Are you about to graduate with your bachelor’s degree or have you already graduated? What’s Next? I guess we can all agree on the importance of a master’s degree (major in a subject that interests you, cultural exposure, all that jazz).
So let’s talk time: should you study for a master’s degree right after you graduate with your bachelor’s degree? Or should you wait a few years and then go back to being a student?
There is no perfect answer to this question, so I made 2 lists: one with reasons to do a master’s right after a bachelor’s degree and another with reasons to wait and do a master’s after a few years.
Reasons To Study A Master’s Right After Graduating Your Bachelor’s
You are younger and have more energy.
I think this is the most important reason for an initial master’s degree. There are many people who delay their master’s degree to start working, earn a salary, get an apartment, have a family, and so on until the delay becomes infinite.
After you graduate, you will find energy and motivation more easily. You’ll still be used to going to class, doing homework, and studying for tests without the constant nuisance in the back of your mind that you have other things to do and must juggle a thousand things at once.
It will help you better define your goals and objectives.
Most of us decided to get a bachelor’s degree when we were young, wild, and free, so it’s no wonder some changed careers during their studies.
Students generally don’t care about jobs and careers in the early years of a bachelor’s degree, so the shock that they don’t really like their job or the direction their careers are taking can be like a bucket of cold water.
Choosing a master’s degree will help you get an overview of the subject you have chosen, the field you are in, your personality and character, and better outline your purposes, goals, and aspirations.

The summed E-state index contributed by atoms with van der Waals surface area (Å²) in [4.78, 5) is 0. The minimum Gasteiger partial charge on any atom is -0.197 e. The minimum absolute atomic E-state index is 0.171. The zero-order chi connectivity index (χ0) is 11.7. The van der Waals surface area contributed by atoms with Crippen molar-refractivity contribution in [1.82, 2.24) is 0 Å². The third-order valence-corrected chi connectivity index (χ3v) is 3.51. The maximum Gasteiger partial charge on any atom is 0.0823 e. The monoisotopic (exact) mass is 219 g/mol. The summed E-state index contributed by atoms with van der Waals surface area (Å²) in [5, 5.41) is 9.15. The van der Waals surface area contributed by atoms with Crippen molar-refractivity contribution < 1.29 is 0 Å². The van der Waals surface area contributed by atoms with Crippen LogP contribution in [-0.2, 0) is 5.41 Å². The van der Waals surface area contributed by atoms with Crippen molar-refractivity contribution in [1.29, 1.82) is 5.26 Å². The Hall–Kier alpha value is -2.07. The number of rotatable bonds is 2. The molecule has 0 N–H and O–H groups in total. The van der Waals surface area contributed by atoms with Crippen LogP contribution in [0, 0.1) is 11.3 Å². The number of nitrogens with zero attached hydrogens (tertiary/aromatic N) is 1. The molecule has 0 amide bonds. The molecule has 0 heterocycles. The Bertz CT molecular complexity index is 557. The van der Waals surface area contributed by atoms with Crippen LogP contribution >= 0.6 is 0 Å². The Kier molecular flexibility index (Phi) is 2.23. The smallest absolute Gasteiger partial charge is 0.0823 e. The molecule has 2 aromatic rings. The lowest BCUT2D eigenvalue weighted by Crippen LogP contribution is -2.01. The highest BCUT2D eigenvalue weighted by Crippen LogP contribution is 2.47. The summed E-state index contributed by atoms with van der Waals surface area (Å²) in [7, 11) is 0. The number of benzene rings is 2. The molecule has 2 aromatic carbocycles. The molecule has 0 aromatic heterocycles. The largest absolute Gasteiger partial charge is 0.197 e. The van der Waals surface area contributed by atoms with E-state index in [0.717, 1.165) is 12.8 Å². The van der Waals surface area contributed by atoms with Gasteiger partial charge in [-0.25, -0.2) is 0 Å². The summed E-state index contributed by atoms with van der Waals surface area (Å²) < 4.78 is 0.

You can study and grow with your own generation.
There’s no denying there’s a huge generation gap, even between freshmen and sophomores, but think of the chasm that would grow between you and those pesky kids who won’t be getting up off your lawn in a few years.
Studies show that the younger the generation, the smarter it is, so everything will get harder as time goes on: from understanding and impressing a professor with your how-to seminars to getting a scholarship in your field.
Also, getting an MBA at an earlier stage and with no experience in your life can mean you’ll be able to shadow professors or lecturers, gain an inside look at your chosen industry, and get to Slytherin more easily.
Reasons to study for a master’s degree later in life
You will get more experience than the rest.
The biggest advantage of a post-master’s degree is that you already have work experience and you have a path and a clearer idea of what you want than those damn kids who always listen to your music too loud.
The classes will be easier to understand, with lots of hands-on training to support you. You can also get more of the same classes that would have meant nothing just a few years ago.
You will know what you are looking for
A master’s degree means you want to specialize in something. Knowing what you want, you’ll be able to explore the curriculum and choose useful classes, not just the ones with funny names and the ones that give you the easiest A (or 10, 6, or 1, depending on each grading system).
The easiest way to change careers
Let’s say you have a job and want to do a master’s degree. You can easily take a break for your master’s degree and then decide if your old job was really what you wanted or if it would be better to change careers, based on everything you’ve learned.
Even better is finding out that your work was already amazing and you will come back with more knowledge and better ways to implement everything you studied.
In short, the timing of your Master’s is a very personal decision, and only you know when you’re ready or feel like going back to school. I can’t give you any advice (for fear of being sued), just this: think carefully before deciding, and good luck with your master’s degree!